So the people of Nineveh believed God, and proclaimed a fast, and put on sackcloth, from the greatest of them even to the least of them. For word came unto the king of Nineveh and he arose from his throne, and he laid his robe from him, and covered him with sackcloth, and sat in ashes. And he caused it to be proclaimed and published through Nineveh by the decree of the king and his nobles, saying, Let neither man nor beast, herd nor flock, taste any thing: let them not feed, nor drink water: But let man and beast be covered with sackcloth, and cry mightily unto God: yea, let them turn every one from his evil way, and from the violence that is in their hands. Who can tell if God will turn and repent, and turn away from his fierce anger, that we perish not?
Jonah’s preaching in Nineveh brought about the kind of response most preachers only dream about. The majority of the city repented and believed, including the king who took the lead in humbling himself before God, acknowledging his sin and the sin of his people and throwing himself on the mercy of God. We may be sure that not every person in Nineveh was saved. That never happens, but the repentance of Nineveh is, nevertheless, one of the great events in history and the only event that the Word of God notices. Not Nineveh’s military might and victories, not her palaces and strongholds, not her magnificent kings with their unparalleled power, but her repentance in the days of Jonah is remembered by God.
There is disagreement among historians as to the identity of the Ninevite king. Some opt for Samshi-adad V and others for Adad-nirari III, the next king after Samshi-adad. The Bible does not tell us and it does not matter. Name, wealth, position, influence matter not the least in God’s sight. What matters is a broken and a contrite heart (Ps. 51:17). “Thus saith the Lord, The heaven is my throne, and the earth is my footstool: where is the house that ye build unto me? and where is the place of my rest? For all those things hath mine hand made, and all those things have been, saith the Lord: but to this man will I look, even to him that is poor and of a contrite spirit, and trembleth at my word” (Is. 66:1, 2). So it was in those days. So it is now.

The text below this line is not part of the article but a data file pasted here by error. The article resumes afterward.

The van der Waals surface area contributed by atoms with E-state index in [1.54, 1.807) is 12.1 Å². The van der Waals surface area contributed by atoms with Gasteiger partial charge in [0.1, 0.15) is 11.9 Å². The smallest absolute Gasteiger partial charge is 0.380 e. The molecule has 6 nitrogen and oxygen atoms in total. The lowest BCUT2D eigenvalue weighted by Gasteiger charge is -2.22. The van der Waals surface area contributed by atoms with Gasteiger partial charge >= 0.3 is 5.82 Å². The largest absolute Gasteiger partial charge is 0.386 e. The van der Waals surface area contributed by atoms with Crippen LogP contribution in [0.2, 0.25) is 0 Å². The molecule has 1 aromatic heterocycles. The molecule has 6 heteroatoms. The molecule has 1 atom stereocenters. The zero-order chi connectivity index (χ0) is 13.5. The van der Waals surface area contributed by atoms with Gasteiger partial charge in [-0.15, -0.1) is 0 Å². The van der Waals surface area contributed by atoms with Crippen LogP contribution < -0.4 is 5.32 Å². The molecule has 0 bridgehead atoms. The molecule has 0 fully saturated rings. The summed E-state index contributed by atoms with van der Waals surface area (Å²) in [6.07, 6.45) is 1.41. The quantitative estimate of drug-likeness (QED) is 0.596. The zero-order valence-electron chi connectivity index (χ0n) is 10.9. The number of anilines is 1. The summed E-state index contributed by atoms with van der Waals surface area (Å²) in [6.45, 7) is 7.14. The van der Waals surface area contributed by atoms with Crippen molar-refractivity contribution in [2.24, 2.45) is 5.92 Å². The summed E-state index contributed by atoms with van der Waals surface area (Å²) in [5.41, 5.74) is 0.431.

Jonah’s preaching was a mere declaration that God would destroy the city in forty days and even revealed that Jonah preached with no desire for Nineveh’s repentance and salvation. His sinful attitude would become evident when he finished his task and left the city to wait for its destruction, something he dearly wanted to witness.
His message was the message that God gave him. After his ordeal in the fish’s belly we may be sure that he, however bad his attitude may have been, did exactly what God told him. God had said: “Arise, go unto Nineveh, that great city, and preach unto it the preaching that I bid thee,” and there is no reason to think that he did anything else. We must remember, however, that his presence in the city was itself a sermon.
Jesus calls Jonah a sign to the Ninevites, which means that they not only knew the story of what had happened to him, but understood through that story both God’s wrath against sin and His merciful kindness as evidenced by Jonah himself. It was that living sermon that brought them to repentance and faith in God, as well as the threat of their city’s destruction.
One can imagine them saying, as Jonah made his way through the city: “There’s the man who tried to run away from his God. Did you hear how the anger of God followed him and how he spent three days and nights in the belly of a fish for his disobedience? His God was merciful to him, though, and saved him from the fish’s belly. Our gods are not like that. We’ve heard that He is the true God and have seen His hand in the creation around us. He is ever so much more merciful than the idols we serve and to which we sacrifice our children, but we had always heard that He was the God of Israel. Now His prophet has been sent here to tell us to turn from our wickedness. Why he should come here we do not know, but it is true that we have lived wickedly and need to change.”
They might have dismissed Jonah’s preaching as the ravings of a madman. Like Lot when he warned his children of Sodom’s impending doom, he might have seemed to them as one who mocked (Gen. 19:14). They might even have killed him as a despised Israelite, but instead they believed and repented, humbling themselves before God and seeking His mercy. How amazing and almighty is the grace of God! And what an encouragement Jonah’s preaching is to all who must bring the gospel without fear of men’s faces or of their response.